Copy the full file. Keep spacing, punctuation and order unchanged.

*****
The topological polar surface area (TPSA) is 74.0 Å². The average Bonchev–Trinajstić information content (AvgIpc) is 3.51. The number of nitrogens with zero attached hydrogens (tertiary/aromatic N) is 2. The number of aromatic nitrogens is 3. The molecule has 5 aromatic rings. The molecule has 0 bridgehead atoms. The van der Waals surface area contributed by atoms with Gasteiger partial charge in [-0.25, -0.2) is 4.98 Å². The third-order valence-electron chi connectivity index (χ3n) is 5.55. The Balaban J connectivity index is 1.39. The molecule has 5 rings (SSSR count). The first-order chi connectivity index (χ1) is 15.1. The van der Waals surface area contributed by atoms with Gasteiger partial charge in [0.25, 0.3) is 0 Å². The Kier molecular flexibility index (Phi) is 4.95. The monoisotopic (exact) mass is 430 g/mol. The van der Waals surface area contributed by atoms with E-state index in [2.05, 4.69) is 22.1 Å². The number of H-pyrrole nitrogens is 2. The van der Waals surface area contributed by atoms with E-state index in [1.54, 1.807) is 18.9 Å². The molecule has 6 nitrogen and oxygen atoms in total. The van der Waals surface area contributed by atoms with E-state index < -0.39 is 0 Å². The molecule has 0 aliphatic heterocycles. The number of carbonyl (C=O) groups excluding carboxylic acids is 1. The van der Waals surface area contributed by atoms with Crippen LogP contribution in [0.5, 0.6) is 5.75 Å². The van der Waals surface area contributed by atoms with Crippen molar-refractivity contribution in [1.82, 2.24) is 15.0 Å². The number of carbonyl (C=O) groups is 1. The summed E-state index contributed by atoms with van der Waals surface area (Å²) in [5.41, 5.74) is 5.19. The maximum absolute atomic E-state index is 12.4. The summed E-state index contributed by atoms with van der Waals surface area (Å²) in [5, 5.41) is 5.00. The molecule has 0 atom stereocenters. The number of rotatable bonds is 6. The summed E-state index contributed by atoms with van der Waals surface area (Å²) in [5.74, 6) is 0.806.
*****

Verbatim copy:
The topological polar surface area (TPSA) is 74.0 Å². The average Bonchev–Trinajstić information content (AvgIpc) is 3.51. The number of nitrogens with zero attached hydrogens (tertiary/aromatic N) is 2. The number of aromatic nitrogens is 3. The molecule has 5 aromatic rings. The molecule has 0 bridgehead atoms. The van der Waals surface area contributed by atoms with Gasteiger partial charge in [-0.25, -0.2) is 4.98 Å². The third-order valence-electron chi connectivity index (χ3n) is 5.55. The Balaban J connectivity index is 1.39. The molecule has 5 rings (SSSR count). The first-order chi connectivity index (χ1) is 15.1. The van der Waals surface area contributed by atoms with Gasteiger partial charge in [0.25, 0.3) is 0 Å². The Kier molecular flexibility index (Phi) is 4.95. The monoisotopic (exact) mass is 430 g/mol. The van der Waals surface area contributed by atoms with E-state index in [2.05, 4.69) is 22.1 Å². The number of H-pyrrole nitrogens is 2. The van der Waals surface area contributed by atoms with E-state index in [1.54, 1.807) is 18.9 Å². The molecule has 6 nitrogen and oxygen atoms in total. The van der Waals surface area contributed by atoms with E-state index < -0.39 is 0 Å². The molecule has 0 aliphatic heterocycles. The number of carbonyl (C=O) groups excluding carboxylic acids is 1. The van der Waals surface area contributed by atoms with Crippen LogP contribution in [0.5, 0.6) is 5.75 Å². The van der Waals surface area contributed by atoms with Crippen molar-refractivity contribution in [1.82, 2.24) is 15.0 Å². The number of carbonyl (C=O) groups is 1. The summed E-state index contributed by atoms with van der Waals surface area (Å²) in [5.41, 5.74) is 5.19. The maximum absolute atomic E-state index is 12.4. The summed E-state index contributed by atoms with van der Waals surface area (Å²) in [5, 5.41) is 5.00. The molecule has 0 atom stereocenters. The number of rotatable bonds is 6. The summed E-state index contributed by atoms with van der Waals surface area (Å²) in [5.74, 6) is 0.806.